8. @Undercover_Librarian – The phrase “separation of Church and State” was coined by Thomas Jefferson and was NOT to protect the church. It was to protect the Government from control of the Church as had been evidenced by European rulers and the stranglehold of the Catholic Church. To prevent controlling interest over the church by any leader was secondary to that. Jefferson, et. al knew full well that dictation of Church dogma by any one religion would cause persecution of any others. Church law could not, should not EVER decide what laws will be passed nor how they would be worded.

  9. I have mixed thoughts on this. On the one hand, when the people are constitutionally guaranteed freedom of religion, freedom of speech and press, freedom of association, et al. and given the power to choose their representatives and petition the government, they are also free to choose their representatives and what they petition the government for using whatever criteria they choose, even religious criteria. On the other hand, I don’t believe it to be wise to judge a person’s fitness for a secular office based upon religious criteria. (Note: non-religious people do this too when they reject a candidate for coming across as “too” religious rather than his/her stated positions.) But I also think it’s very foolish to try to use the power of the government to force one’s religious beliefs (or lack of beliefs), or to force one viewpoint out of the public discourse.

  10. you’ll have to ask the Supreme Court, Dave.  i mean, i could tell what they’d say, but it’s a semi-complicated answer, and i don’t want to have law school flashbacks.our families are similar, i think.  well, besides black people being all the same, anyway, you know.  yeah.  my extended family “prays” for me all the time.  i feel like it’s more of telling on my in front of God.  i hope He’s as displeased as i am.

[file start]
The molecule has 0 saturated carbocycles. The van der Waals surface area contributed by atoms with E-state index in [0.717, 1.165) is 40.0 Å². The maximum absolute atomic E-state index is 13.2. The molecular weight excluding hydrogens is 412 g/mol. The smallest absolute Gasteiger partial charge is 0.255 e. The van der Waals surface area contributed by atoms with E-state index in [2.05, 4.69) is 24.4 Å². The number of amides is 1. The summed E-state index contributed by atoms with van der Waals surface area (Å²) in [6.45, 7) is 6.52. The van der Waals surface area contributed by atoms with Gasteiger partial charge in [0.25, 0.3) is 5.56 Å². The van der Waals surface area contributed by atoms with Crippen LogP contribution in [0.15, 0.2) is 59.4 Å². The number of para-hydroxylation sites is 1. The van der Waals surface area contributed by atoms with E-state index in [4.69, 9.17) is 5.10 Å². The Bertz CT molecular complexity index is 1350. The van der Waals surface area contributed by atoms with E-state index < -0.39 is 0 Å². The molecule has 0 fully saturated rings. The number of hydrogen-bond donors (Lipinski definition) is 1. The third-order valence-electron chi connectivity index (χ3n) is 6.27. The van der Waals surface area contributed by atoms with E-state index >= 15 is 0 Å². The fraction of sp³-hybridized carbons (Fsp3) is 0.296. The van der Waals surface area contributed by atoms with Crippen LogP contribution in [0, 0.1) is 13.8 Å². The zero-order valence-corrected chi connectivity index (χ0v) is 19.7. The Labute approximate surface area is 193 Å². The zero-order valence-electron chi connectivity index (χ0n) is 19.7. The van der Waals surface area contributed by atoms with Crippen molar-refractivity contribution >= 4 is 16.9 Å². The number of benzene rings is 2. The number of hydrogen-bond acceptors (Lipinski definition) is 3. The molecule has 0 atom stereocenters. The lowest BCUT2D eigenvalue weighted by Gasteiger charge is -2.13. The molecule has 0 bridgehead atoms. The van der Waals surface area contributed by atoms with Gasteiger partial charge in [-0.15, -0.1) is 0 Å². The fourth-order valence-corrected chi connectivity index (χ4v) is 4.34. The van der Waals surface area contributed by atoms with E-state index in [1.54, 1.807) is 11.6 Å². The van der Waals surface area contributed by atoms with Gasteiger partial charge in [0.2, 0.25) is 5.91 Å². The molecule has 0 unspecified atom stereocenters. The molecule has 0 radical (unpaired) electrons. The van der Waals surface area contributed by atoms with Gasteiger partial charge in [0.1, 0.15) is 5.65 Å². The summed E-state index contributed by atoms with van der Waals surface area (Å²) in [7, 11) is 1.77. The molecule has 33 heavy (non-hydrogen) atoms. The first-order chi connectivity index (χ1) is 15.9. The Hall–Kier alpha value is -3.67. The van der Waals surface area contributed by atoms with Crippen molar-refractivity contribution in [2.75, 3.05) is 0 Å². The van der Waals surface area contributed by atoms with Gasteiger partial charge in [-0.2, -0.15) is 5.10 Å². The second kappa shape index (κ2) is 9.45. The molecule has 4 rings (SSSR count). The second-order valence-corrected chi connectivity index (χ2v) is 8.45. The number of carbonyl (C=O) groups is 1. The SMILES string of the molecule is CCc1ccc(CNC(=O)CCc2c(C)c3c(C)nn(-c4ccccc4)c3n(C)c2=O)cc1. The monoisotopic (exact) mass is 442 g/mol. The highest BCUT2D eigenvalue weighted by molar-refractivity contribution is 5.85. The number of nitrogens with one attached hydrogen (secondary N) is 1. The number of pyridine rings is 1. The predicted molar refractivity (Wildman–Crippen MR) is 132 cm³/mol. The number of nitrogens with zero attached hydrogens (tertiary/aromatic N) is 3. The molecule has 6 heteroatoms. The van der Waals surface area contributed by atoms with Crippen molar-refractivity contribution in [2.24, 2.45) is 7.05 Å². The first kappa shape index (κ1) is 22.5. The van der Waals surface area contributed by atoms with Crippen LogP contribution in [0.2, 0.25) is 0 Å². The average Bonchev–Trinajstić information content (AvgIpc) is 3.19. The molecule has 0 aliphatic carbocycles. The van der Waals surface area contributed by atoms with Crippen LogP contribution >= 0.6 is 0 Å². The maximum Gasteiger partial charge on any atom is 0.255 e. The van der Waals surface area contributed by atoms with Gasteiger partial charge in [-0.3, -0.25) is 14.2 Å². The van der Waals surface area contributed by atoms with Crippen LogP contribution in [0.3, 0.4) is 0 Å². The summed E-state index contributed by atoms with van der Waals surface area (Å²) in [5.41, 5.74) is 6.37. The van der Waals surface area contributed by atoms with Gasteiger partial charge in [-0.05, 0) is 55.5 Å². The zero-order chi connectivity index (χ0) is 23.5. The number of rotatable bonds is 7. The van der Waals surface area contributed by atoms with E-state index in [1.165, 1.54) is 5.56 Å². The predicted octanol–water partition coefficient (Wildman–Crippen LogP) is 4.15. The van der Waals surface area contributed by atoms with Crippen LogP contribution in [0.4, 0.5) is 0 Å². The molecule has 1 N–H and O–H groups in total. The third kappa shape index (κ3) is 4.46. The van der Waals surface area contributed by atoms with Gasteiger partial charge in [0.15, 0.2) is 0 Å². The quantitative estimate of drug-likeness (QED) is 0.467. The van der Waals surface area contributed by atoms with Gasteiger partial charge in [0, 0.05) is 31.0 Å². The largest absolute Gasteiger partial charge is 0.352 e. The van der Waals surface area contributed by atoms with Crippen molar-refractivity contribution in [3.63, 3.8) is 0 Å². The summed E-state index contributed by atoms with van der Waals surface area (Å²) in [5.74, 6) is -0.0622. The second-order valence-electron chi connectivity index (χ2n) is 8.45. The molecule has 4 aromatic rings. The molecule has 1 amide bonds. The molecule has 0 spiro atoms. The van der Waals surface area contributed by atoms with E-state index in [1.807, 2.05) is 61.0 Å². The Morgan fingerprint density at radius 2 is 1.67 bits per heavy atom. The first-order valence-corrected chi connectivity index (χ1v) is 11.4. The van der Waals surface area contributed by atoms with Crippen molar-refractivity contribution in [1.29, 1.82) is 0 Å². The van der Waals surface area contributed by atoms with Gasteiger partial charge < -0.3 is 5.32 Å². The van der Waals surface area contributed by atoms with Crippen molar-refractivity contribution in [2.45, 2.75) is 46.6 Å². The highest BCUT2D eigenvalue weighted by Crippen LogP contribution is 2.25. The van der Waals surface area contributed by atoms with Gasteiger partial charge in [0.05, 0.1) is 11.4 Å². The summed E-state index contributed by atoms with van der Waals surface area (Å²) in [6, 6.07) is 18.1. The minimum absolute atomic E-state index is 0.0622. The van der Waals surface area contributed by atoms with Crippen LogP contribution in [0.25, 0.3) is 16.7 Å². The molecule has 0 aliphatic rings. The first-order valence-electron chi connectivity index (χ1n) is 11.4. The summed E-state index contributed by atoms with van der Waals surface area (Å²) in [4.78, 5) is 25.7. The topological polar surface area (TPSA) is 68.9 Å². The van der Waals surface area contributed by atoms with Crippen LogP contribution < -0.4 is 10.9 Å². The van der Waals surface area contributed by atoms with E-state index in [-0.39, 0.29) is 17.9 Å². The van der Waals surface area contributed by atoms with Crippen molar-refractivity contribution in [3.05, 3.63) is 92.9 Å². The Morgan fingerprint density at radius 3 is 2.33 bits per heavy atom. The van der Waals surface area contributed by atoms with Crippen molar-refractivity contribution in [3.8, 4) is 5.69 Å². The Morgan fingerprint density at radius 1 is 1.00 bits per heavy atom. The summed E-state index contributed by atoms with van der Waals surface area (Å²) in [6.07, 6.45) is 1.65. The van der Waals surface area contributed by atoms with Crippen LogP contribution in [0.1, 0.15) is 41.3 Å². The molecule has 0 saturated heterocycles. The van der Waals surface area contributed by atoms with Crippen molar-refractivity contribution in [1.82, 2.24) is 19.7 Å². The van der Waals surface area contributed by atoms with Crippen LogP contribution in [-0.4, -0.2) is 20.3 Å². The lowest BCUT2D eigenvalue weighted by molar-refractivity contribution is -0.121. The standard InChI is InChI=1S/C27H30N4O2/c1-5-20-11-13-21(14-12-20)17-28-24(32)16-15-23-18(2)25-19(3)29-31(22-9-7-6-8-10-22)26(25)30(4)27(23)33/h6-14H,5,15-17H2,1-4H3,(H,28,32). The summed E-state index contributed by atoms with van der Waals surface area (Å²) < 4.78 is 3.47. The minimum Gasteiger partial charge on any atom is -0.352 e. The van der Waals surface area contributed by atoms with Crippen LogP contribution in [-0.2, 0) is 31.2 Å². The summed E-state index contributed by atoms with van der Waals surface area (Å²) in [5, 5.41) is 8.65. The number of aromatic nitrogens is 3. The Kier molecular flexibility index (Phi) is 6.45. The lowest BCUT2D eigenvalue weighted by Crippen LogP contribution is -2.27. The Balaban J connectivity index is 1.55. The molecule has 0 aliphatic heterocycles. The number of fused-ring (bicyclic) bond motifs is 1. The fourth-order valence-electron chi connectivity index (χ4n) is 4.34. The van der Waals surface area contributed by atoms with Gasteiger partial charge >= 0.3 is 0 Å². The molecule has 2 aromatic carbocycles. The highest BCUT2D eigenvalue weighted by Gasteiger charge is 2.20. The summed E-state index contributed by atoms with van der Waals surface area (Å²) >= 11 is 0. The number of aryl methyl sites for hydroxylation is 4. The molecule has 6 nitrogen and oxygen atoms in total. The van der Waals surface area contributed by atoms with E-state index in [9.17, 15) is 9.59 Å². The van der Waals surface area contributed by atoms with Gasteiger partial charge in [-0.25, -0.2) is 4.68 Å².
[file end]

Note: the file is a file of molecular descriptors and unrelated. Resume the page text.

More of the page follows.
11. Whew. Easter. Manhattans. Wishing it were still Sunday.I honestly agree with you one this one Dave, and I’m not just saying that to be…uhh…Agreeable, or whatever the hell it is. If there is supposed to be a separation of Church and State, I don’t think that we have quite achieved that in this country. And the gay rights situation is the epitome of this.Now, I’m not necessarily saying that’s a bad thing, or a good thing. But that’s not really what you’re asking, either.

  12. Seperation of church and state (the phrase doesn’t even appear in the comnstitution) actually meant seperating the government from the church. The church will always influence the state just like the atheists will always influence government. Church, is a body of people, which is what the world and government are also. right?

  13. In my opinion the two are not as separate as they should be…Bingo. You can certainly have an opinion, and you can voice it. But, when making laws, only reasonable arguments should be weighed, and not unquestionable appeals to “holy” books.  I LOVE the US Constitution. Unfortunately, in reality, it gets trampled on rather often by religious believers who wish to impose their ideas to the exclusion of others. Ironically, they claim they’re being martyred and call anyone who opposes their fascism “unpatriotic.”  Strange, eh?

  14. I think that the reason why so many people use religion as an argument is because it’s the easiest route. It’s the path of least resistant as this nation has a strong belief in God, still. They may not be regular worshippers but they’re still guided by a belief in a Judeo-Christian God.